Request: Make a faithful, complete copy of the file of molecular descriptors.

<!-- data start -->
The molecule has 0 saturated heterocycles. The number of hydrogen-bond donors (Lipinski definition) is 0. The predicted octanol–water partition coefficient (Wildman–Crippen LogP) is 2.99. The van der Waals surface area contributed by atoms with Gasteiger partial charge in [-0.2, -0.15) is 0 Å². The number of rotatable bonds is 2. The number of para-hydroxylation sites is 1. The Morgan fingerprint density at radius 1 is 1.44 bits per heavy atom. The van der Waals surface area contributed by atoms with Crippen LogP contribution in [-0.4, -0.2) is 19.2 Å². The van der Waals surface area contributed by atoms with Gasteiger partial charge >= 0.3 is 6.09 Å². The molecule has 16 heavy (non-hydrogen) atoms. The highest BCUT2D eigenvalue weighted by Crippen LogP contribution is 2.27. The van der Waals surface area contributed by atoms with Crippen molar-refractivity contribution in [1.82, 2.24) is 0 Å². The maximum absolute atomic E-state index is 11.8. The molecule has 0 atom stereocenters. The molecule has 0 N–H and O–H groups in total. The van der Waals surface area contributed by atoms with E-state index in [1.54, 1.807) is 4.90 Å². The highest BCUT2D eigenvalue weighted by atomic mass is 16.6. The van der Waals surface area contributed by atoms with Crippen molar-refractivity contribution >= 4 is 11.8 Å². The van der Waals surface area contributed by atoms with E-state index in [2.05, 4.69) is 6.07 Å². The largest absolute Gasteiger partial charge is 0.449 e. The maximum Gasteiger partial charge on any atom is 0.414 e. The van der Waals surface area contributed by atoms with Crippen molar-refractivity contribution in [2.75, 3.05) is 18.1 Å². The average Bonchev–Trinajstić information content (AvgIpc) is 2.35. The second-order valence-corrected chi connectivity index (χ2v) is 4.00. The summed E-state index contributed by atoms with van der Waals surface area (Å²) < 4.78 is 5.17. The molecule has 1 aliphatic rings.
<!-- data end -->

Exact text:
The molecule has 0 saturated heterocycles. The number of hydrogen-bond donors (Lipinski definition) is 0. The predicted octanol–water partition coefficient (Wildman–Crippen LogP) is 2.99. The van der Waals surface area contributed by atoms with Gasteiger partial charge in [-0.2, -0.15) is 0 Å². The number of rotatable bonds is 2. The number of para-hydroxylation sites is 1. The Morgan fingerprint density at radius 1 is 1.44 bits per heavy atom. The van der Waals surface area contributed by atoms with Crippen LogP contribution in [-0.4, -0.2) is 19.2 Å². The van der Waals surface area contributed by atoms with Gasteiger partial charge >= 0.3 is 6.09 Å². The molecule has 16 heavy (non-hydrogen) atoms. The highest BCUT2D eigenvalue weighted by Crippen LogP contribution is 2.27. The van der Waals surface area contributed by atoms with Crippen molar-refractivity contribution in [1.82, 2.24) is 0 Å². The maximum absolute atomic E-state index is 11.8. The molecule has 0 atom stereocenters. The molecule has 0 N–H and O–H groups in total. The van der Waals surface area contributed by atoms with E-state index in [1.54, 1.807) is 4.90 Å². The highest BCUT2D eigenvalue weighted by atomic mass is 16.6. The van der Waals surface area contributed by atoms with Crippen molar-refractivity contribution >= 4 is 11.8 Å². The van der Waals surface area contributed by atoms with E-state index in [2.05, 4.69) is 6.07 Å². The largest absolute Gasteiger partial charge is 0.449 e. The maximum Gasteiger partial charge on any atom is 0.414 e. The van der Waals surface area contributed by atoms with Crippen molar-refractivity contribution in [2.75, 3.05) is 18.1 Å². The average Bonchev–Trinajstić information content (AvgIpc) is 2.35. The second-order valence-corrected chi connectivity index (χ2v) is 4.00. The summed E-state index contributed by atoms with van der Waals surface area (Å²) < 4.78 is 5.17. The molecule has 1 aliphatic rings.